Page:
In the open society in which we live (and thrive), we need a Judaism that is permeable.
Judaism isn’t only being disrupted by our times. It also disrupts us, challenging us to continue the unfolding creation of the world. How? My book outlines eleven core principles that can serve to help each of us to become a spiritual mensch. I suggest simple practices, some traditional and others brand new, to help us bring an awareness, a kavanah–intentionality – into our daily existence. They include the cultivation of inner qualities such as a gratitude for the blessings we have, compassion for fellow human beings in need, and finding a sense of satisfaction rather than an endless striving for what we think we lack.
In addition to ongoing daily practices, I explore the weekly practice of Shabbat, which enables us to take a break from our daily routine to rest and reflect. I delve into yearly Jewish holidays, which invite us to reflect on issues in our lives, for example, the meaning of freedom on Passover, the process of teshuvah–compassion, forgiveness and change – during the High Holidays, and the challenge of saving our planet on Sukkot.
Among the influences that have shaped my Jewish life, perhaps the most significant is Hasidism, the eighteenth century pietistic movement which teaches that holiness is not just found during prayer or studying Torah, but is found everywhere in the world. Any interaction can be a moment of holiness, of healing, of loving connection. For more than 3000 years, the Jewish people have engaged in a discussion of how to live a life of meaning. Over time, the meaning behind many rituals and practices has been lost and other old traditions are no longer appropriate to our time. It is up to us to continue to unroll the Torah scroll to find new meanings for the contemporary moment.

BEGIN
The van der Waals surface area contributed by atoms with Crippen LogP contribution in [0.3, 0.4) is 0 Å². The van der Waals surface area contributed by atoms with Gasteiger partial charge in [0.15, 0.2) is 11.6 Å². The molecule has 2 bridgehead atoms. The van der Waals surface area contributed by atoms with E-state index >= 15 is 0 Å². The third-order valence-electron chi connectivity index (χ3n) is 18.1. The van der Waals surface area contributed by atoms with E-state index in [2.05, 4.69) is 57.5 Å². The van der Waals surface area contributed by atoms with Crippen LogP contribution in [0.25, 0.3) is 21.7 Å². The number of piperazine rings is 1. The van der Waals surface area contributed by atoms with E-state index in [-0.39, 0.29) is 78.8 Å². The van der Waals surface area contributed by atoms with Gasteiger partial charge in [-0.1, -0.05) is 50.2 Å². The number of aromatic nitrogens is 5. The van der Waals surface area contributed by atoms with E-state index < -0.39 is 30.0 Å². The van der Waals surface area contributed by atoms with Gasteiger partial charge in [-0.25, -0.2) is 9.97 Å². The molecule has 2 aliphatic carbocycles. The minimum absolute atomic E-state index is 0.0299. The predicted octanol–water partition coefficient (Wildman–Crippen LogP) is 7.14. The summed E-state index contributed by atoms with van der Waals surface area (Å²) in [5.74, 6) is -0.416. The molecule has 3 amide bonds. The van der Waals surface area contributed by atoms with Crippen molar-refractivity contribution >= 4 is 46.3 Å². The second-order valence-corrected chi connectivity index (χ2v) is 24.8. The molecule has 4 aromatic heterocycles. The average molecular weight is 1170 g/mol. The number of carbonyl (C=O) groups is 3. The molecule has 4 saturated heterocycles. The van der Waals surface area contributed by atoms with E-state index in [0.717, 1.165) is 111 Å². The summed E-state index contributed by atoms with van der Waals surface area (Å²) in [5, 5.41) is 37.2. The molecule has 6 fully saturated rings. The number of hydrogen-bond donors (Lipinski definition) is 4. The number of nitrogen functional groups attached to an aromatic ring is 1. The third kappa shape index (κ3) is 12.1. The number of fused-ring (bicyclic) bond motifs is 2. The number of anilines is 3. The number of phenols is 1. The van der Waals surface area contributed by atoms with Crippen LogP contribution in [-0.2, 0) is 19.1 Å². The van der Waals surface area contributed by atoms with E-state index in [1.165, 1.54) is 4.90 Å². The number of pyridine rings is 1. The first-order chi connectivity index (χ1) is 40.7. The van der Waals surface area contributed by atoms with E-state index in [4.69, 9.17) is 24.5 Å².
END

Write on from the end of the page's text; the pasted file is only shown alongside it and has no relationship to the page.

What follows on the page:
In my last chapter, “Final Words,” I write:
The last commandment, #613, is that each person should write a Torah scroll. These days this commandment is often fulfilled by paying a scribe to write one letter in a new Torah scroll on your behalf.
For me, a metaphorical understanding of this, the last commandment, is appropriate. In fact, we all write a Torah scroll — it is the story of our lives. We write it by our deeds and misdeeds. It is filled with hopes and disappointments. It is probably the only commandment that every Jew fulfills even if we do it without awareness. We leave the Torah we have written to family and friends to read and remember when we are gone. They provide comfort and ongoing connection to those who are no longer alive. These Torahs will be repeated as long as memories endure.
Rabbi Michael Strassfeld was one of the editors of The Jewish Catalog (1973) a guide to do-it-yourself Judaism that sold over 300,000 copies. He authored The Jewish Holidays (1985), co-authored A Night of Questions: A Passover Haggadah (1999) with his wife Rabbi Joy Levitt, and authored A Book of Life: Embracing Judaism as a Spiritual Practice (2002).